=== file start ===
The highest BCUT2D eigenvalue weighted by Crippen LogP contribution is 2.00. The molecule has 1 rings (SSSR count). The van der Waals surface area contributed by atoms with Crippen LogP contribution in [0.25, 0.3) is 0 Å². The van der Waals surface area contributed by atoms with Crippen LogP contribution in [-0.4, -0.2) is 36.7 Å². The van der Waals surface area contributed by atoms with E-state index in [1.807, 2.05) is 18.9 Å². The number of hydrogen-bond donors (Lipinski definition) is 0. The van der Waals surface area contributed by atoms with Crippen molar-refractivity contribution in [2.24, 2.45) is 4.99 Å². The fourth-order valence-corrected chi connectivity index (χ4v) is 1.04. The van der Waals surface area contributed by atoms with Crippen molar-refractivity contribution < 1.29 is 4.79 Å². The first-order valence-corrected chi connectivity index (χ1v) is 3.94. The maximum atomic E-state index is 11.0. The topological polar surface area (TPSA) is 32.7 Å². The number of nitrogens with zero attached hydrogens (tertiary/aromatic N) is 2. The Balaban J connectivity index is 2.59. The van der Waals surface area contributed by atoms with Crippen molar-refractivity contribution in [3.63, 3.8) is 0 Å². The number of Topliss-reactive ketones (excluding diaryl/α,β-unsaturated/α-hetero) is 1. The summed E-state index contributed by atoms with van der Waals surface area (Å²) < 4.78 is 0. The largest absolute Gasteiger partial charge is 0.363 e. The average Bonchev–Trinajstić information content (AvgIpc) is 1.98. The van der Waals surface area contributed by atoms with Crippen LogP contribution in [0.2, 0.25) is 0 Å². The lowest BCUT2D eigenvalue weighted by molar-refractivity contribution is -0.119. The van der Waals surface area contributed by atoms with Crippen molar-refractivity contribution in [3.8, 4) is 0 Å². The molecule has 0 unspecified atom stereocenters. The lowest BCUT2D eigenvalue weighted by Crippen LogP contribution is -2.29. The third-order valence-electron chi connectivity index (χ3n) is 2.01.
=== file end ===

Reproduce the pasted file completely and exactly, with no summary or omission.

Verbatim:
The highest BCUT2D eigenvalue weighted by Crippen LogP contribution is 2.00. The molecule has 1 rings (SSSR count). The van der Waals surface area contributed by atoms with Crippen LogP contribution in [0.25, 0.3) is 0 Å². The van der Waals surface area contributed by atoms with Crippen LogP contribution in [-0.4, -0.2) is 36.7 Å². The van der Waals surface area contributed by atoms with E-state index in [1.807, 2.05) is 18.9 Å². The number of hydrogen-bond donors (Lipinski definition) is 0. The van der Waals surface area contributed by atoms with Crippen molar-refractivity contribution in [2.24, 2.45) is 4.99 Å². The fourth-order valence-corrected chi connectivity index (χ4v) is 1.04. The van der Waals surface area contributed by atoms with Crippen molar-refractivity contribution < 1.29 is 4.79 Å². The first-order valence-corrected chi connectivity index (χ1v) is 3.94. The maximum atomic E-state index is 11.0. The topological polar surface area (TPSA) is 32.7 Å². The number of nitrogens with zero attached hydrogens (tertiary/aromatic N) is 2. The Balaban J connectivity index is 2.59. The van der Waals surface area contributed by atoms with Crippen molar-refractivity contribution in [3.63, 3.8) is 0 Å². The number of Topliss-reactive ketones (excluding diaryl/α,β-unsaturated/α-hetero) is 1. The summed E-state index contributed by atoms with van der Waals surface area (Å²) < 4.78 is 0. The largest absolute Gasteiger partial charge is 0.363 e. The average Bonchev–Trinajstić information content (AvgIpc) is 1.98. The van der Waals surface area contributed by atoms with Crippen LogP contribution in [0.2, 0.25) is 0 Å². The lowest BCUT2D eigenvalue weighted by molar-refractivity contribution is -0.119. The van der Waals surface area contributed by atoms with Crippen molar-refractivity contribution in [3.8, 4) is 0 Å². The molecule has 0 unspecified atom stereocenters. The lowest BCUT2D eigenvalue weighted by Crippen LogP contribution is -2.29. The third-order valence-electron chi connectivity index (χ3n) is 2.01.